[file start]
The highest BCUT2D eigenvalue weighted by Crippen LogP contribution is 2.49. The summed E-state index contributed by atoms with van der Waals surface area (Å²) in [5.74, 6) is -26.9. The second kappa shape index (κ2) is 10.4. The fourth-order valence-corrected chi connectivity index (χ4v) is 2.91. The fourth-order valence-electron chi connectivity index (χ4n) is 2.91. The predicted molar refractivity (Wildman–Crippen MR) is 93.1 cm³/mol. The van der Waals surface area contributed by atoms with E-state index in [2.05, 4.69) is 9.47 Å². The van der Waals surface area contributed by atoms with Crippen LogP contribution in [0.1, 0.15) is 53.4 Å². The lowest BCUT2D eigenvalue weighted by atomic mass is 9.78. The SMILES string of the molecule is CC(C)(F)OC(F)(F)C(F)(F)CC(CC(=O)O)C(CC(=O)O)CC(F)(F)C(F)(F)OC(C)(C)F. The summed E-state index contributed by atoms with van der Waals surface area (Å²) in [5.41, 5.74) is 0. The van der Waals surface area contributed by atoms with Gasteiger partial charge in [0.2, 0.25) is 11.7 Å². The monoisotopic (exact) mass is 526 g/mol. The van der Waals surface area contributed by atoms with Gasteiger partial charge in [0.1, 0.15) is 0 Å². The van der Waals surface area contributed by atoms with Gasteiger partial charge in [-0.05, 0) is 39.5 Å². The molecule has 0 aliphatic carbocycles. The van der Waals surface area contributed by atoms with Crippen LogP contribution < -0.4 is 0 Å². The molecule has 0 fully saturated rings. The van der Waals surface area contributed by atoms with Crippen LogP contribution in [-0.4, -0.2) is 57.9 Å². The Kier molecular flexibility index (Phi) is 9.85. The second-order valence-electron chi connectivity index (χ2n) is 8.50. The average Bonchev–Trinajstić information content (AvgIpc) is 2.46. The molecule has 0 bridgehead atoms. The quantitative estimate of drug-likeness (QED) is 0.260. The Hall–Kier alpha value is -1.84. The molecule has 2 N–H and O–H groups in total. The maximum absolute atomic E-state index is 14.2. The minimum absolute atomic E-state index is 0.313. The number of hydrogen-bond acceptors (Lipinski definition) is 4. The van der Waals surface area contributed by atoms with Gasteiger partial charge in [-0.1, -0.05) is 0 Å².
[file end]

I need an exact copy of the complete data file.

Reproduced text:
The highest BCUT2D eigenvalue weighted by Crippen LogP contribution is 2.49. The summed E-state index contributed by atoms with van der Waals surface area (Å²) in [5.74, 6) is -26.9. The second kappa shape index (κ2) is 10.4. The fourth-order valence-corrected chi connectivity index (χ4v) is 2.91. The fourth-order valence-electron chi connectivity index (χ4n) is 2.91. The predicted molar refractivity (Wildman–Crippen MR) is 93.1 cm³/mol. The van der Waals surface area contributed by atoms with E-state index in [2.05, 4.69) is 9.47 Å². The van der Waals surface area contributed by atoms with Crippen LogP contribution in [0.1, 0.15) is 53.4 Å². The lowest BCUT2D eigenvalue weighted by atomic mass is 9.78. The SMILES string of the molecule is CC(C)(F)OC(F)(F)C(F)(F)CC(CC(=O)O)C(CC(=O)O)CC(F)(F)C(F)(F)OC(C)(C)F. The summed E-state index contributed by atoms with van der Waals surface area (Å²) in [5.41, 5.74) is 0. The van der Waals surface area contributed by atoms with Gasteiger partial charge in [0.2, 0.25) is 11.7 Å². The monoisotopic (exact) mass is 526 g/mol. The van der Waals surface area contributed by atoms with Gasteiger partial charge in [0.1, 0.15) is 0 Å². The van der Waals surface area contributed by atoms with Gasteiger partial charge in [-0.05, 0) is 39.5 Å². The molecule has 0 aliphatic carbocycles. The van der Waals surface area contributed by atoms with Crippen LogP contribution < -0.4 is 0 Å². The molecule has 0 fully saturated rings. The van der Waals surface area contributed by atoms with Crippen LogP contribution in [-0.4, -0.2) is 57.9 Å². The Kier molecular flexibility index (Phi) is 9.85. The second-order valence-electron chi connectivity index (χ2n) is 8.50. The average Bonchev–Trinajstić information content (AvgIpc) is 2.46. The molecule has 0 bridgehead atoms. The quantitative estimate of drug-likeness (QED) is 0.260. The Hall–Kier alpha value is -1.84. The molecule has 2 N–H and O–H groups in total. The maximum absolute atomic E-state index is 14.2. The minimum absolute atomic E-state index is 0.313. The number of hydrogen-bond acceptors (Lipinski definition) is 4. The van der Waals surface area contributed by atoms with Gasteiger partial charge in [-0.1, -0.05) is 0 Å².